Do you enjoy sharing food with your spouse or someone you are close with while dining?
Many couples have their own system for doing so. A glance, the raising of an eyebrow, or simply by asking, "Could I try a bite of that?" are all cues.
Other couples take a rather space-invader approach to sharing a taste. Sometimes one partner places food on the other partner's plate without having permission to do so. And others think nothing of placing a forkful in their partners' mouths.
As the saying goes, when you know the rules, you can decide how to break them.
The etiquette rule is: if you are sitting in close proximity to someone you know well, and want to share a bite of food, cut or scoop that bite and place it on your partner's plate or bread plate. After a slight pause, to make it obvious your partner is eating from his own plate, he then uses his own utensil to eat the bite you shared.
This is, of course, assuming your partner actually wants the bite of food.
Let's say you and your partner are out to dinner with another couple. He's ordered a steak and you're having chicken. But he knows how much you love steak and within the briefest of eye-locks, cuts a bite for you to reach with your fork. No one even notices except for the smile you share as you savor the bite.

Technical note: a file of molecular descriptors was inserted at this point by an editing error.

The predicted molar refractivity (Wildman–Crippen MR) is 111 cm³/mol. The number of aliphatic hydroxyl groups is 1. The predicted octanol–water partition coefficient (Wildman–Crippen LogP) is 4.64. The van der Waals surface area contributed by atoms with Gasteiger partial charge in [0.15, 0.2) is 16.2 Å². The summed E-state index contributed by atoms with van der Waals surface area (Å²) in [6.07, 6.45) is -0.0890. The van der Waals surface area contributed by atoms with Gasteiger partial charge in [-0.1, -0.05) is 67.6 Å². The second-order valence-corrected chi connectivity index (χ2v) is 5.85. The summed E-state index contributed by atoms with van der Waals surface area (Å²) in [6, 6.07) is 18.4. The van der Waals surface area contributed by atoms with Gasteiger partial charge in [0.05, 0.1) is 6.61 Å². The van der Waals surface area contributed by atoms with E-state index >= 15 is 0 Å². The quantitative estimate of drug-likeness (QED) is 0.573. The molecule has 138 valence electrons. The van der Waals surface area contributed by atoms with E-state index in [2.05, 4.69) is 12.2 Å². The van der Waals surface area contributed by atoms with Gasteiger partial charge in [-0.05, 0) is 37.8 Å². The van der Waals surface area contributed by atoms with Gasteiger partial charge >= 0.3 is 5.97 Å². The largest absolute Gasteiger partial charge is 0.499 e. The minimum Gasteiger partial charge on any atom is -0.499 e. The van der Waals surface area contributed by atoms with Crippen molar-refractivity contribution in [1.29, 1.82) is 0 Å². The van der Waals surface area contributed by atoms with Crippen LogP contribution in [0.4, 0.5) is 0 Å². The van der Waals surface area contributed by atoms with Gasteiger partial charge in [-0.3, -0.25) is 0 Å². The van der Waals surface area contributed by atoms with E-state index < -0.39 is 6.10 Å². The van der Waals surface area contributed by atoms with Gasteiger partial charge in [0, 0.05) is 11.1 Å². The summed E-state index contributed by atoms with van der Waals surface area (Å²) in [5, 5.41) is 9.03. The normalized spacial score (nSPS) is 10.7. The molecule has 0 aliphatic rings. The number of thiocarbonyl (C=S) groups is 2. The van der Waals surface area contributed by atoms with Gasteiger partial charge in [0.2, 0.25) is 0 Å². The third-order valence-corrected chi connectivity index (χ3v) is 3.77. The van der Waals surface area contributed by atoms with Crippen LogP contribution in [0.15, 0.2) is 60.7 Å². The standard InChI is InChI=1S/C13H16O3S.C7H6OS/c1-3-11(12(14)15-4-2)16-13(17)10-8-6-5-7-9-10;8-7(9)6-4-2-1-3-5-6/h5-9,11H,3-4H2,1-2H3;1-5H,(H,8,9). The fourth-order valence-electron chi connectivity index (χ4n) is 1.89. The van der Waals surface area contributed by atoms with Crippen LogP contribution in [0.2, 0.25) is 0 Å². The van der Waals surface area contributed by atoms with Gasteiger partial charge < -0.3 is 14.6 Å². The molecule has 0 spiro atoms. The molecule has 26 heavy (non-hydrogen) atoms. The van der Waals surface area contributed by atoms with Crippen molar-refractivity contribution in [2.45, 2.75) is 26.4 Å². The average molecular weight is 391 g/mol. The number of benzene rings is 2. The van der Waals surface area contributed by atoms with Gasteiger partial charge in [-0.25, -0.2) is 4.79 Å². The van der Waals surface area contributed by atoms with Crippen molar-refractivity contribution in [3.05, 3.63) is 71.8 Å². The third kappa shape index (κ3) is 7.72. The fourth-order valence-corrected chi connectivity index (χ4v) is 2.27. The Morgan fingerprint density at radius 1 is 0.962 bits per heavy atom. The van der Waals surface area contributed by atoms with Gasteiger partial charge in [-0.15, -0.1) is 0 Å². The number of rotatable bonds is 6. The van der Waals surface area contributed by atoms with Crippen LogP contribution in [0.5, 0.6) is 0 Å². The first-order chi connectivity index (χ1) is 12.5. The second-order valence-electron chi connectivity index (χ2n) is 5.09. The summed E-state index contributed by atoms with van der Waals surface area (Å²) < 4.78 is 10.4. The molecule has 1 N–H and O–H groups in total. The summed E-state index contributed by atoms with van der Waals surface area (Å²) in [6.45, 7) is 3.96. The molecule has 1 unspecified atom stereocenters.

It may be that you both love dessert and can't decide whether to order the chocolate or lemon cake. So when he orders the chocolate, you order the lemon knowing you'll share both plates.
What do these variations have in common? No words are exchanged between the diners. You know each other well enough that you know your partner's preferences and have developed your own system for sharing food.
The rule breakers can usually be spotted from a distance because they often end up making a scene.
When you are not seated near the person with whom you want to share, it's best not to do so. Don't disrupt the event with loud whispers down the table of, "You have to try this salmon! Bring me your plate so I can share mine."
Other diners can be a bit put off when someone has a look of disgust on his face because his wife just placed a bite of something on his plate without his permission. Or worse, when he says in a defeated tone, "I don't want that."
And all eyes are drawn to diners who begin this conversation:
"You have to try this dish."
"No, thank you."
"No, really. You'll like it," as the portion is dumped on the plate.
"But I don't like broccoli."
"You just think you don't. Try this. You need to eat more anyway."
And the pleasant dining experience goes from bad to worse from there . . .
Everyone has a preference for sharing food. Some are for it, some against it, and some say it depends on where you are.
In some circles, it suggests intimacy. In others, it is casual fun. For many foodies, it is an adventure to try as many new dishes as possible, and one easy way to do this is to share from plate to plate.
My suggestion is that in a formal setting, refrain from sharing. Especially if there's a chance that you may cause disruption and draw attention to yourself.
In a more casual dining setting, follow the rule or a variation. And when dining in privacy, share however your romantic heart desires.